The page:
Communicating the analysis involves convincing the player that changing is truly best for the team. Sometimes that involves using numbers or graphs, but sometimes not—that depends on who the player is and what you think is most likely to convince them. But selling the changes to the player is incredibly important—if he’s fighting against them, the chance of those changes succeeding is much smaller, no matter what the math says.
That LaVine is pinning this change on the analytics department is concerning as well, since it indicates that somewhere along the line it was conveyed to him that this came from the analytics department. Not the coaches, not the GM, but the analytics department. Ideally, there would be a unified front across the entire organization, and LaVine wouldn’t have the sense that only a part of the organization wanted him to change. He’d understand that everyone, from GM to head coach to assistant coaches, believed this was best for him.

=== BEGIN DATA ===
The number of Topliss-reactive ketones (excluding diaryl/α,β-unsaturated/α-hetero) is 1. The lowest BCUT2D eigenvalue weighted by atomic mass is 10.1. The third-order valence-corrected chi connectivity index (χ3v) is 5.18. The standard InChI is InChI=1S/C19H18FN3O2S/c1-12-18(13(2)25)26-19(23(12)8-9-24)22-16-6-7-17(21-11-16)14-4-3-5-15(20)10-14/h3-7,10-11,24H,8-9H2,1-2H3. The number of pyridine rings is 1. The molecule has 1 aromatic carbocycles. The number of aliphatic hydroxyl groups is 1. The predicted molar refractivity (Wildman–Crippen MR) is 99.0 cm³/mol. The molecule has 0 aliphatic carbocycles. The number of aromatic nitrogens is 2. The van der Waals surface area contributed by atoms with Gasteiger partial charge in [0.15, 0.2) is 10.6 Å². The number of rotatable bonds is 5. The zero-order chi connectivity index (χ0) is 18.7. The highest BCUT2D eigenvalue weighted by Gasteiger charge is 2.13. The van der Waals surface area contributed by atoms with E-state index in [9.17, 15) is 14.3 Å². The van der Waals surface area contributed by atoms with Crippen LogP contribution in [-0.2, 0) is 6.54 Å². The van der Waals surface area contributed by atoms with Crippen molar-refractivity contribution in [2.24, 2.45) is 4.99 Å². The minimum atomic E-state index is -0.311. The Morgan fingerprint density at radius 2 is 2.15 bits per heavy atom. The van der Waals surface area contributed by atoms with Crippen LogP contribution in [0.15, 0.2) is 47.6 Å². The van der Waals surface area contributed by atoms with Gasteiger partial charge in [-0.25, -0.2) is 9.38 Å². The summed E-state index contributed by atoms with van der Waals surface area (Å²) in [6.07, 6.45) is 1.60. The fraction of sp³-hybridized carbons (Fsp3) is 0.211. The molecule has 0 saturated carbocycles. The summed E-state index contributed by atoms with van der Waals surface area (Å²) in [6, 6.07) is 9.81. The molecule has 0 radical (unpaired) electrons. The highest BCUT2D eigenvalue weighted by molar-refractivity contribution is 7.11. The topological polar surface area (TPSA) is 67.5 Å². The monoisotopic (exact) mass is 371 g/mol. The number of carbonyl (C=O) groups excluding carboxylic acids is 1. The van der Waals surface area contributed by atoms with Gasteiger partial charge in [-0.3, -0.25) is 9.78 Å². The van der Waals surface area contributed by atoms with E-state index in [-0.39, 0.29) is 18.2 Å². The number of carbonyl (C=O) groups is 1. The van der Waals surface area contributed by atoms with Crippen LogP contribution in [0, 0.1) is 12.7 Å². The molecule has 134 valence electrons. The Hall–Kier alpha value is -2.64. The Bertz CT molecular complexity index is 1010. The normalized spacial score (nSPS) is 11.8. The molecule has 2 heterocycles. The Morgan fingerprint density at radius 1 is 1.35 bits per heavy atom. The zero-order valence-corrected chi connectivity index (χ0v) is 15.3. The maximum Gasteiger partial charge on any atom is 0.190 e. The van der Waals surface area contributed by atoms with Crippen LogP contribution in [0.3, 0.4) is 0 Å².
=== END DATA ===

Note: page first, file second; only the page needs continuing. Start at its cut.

Lastly, changing a player’s shot selection isn’t an easy process. Getting LaVine to feel comfortable avoiding midrange isn’t as simple as making a rule that he can’t take midrange shots. Players aren’t robots. They’re not doing math when they’re out on the court. Getting them to shoot better shots starts in practice the same way getting better does in any other way: developing the right skills, creating new habits, and being put in better positions through schemes.
Regardless of anything else, KD is 100% right that to be successful, players have to operate on “feel.” Conscious thought means too slow at game speed. The hard part is changing those instantly made decisions as it becomes clear other choices are more productive…